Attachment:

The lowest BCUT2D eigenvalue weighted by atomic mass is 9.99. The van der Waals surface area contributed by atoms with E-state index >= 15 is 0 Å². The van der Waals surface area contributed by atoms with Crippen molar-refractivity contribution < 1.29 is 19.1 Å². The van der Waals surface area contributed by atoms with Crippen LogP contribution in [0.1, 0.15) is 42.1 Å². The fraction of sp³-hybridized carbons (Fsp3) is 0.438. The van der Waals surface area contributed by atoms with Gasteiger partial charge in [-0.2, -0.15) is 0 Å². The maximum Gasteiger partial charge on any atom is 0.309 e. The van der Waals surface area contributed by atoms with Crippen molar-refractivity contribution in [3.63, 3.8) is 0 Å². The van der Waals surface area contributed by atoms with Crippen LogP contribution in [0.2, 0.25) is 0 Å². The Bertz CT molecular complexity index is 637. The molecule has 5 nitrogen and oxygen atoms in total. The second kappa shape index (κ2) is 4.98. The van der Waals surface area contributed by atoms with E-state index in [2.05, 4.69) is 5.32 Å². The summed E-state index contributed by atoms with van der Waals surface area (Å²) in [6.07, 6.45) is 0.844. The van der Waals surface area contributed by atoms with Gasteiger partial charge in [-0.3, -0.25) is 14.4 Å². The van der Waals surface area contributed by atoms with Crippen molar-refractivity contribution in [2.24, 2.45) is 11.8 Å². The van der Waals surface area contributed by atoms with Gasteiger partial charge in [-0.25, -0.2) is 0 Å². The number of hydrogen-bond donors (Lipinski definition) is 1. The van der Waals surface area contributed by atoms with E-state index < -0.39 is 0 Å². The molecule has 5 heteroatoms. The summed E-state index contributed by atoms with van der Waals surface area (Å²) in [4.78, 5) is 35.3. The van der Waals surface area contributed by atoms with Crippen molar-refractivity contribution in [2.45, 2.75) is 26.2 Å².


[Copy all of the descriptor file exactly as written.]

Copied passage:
The lowest BCUT2D eigenvalue weighted by atomic mass is 9.99. The van der Waals surface area contributed by atoms with E-state index >= 15 is 0 Å². The van der Waals surface area contributed by atoms with Crippen molar-refractivity contribution < 1.29 is 19.1 Å². The van der Waals surface area contributed by atoms with Crippen LogP contribution in [0.1, 0.15) is 42.1 Å². The fraction of sp³-hybridized carbons (Fsp3) is 0.438. The van der Waals surface area contributed by atoms with Gasteiger partial charge in [-0.2, -0.15) is 0 Å². The maximum Gasteiger partial charge on any atom is 0.309 e. The van der Waals surface area contributed by atoms with Crippen molar-refractivity contribution in [3.63, 3.8) is 0 Å². The van der Waals surface area contributed by atoms with Crippen LogP contribution in [0.2, 0.25) is 0 Å². The Bertz CT molecular complexity index is 637. The molecule has 5 nitrogen and oxygen atoms in total. The second kappa shape index (κ2) is 4.98. The van der Waals surface area contributed by atoms with E-state index in [2.05, 4.69) is 5.32 Å². The summed E-state index contributed by atoms with van der Waals surface area (Å²) in [6.07, 6.45) is 0.844. The van der Waals surface area contributed by atoms with Gasteiger partial charge in [-0.3, -0.25) is 14.4 Å². The van der Waals surface area contributed by atoms with Crippen molar-refractivity contribution in [2.24, 2.45) is 11.8 Å². The van der Waals surface area contributed by atoms with Gasteiger partial charge in [-0.25, -0.2) is 0 Å². The number of hydrogen-bond donors (Lipinski definition) is 1. The van der Waals surface area contributed by atoms with E-state index < -0.39 is 0 Å². The molecule has 5 heteroatoms. The summed E-state index contributed by atoms with van der Waals surface area (Å²) in [4.78, 5) is 35.3. The van der Waals surface area contributed by atoms with Crippen molar-refractivity contribution in [2.45, 2.75) is 26.2 Å².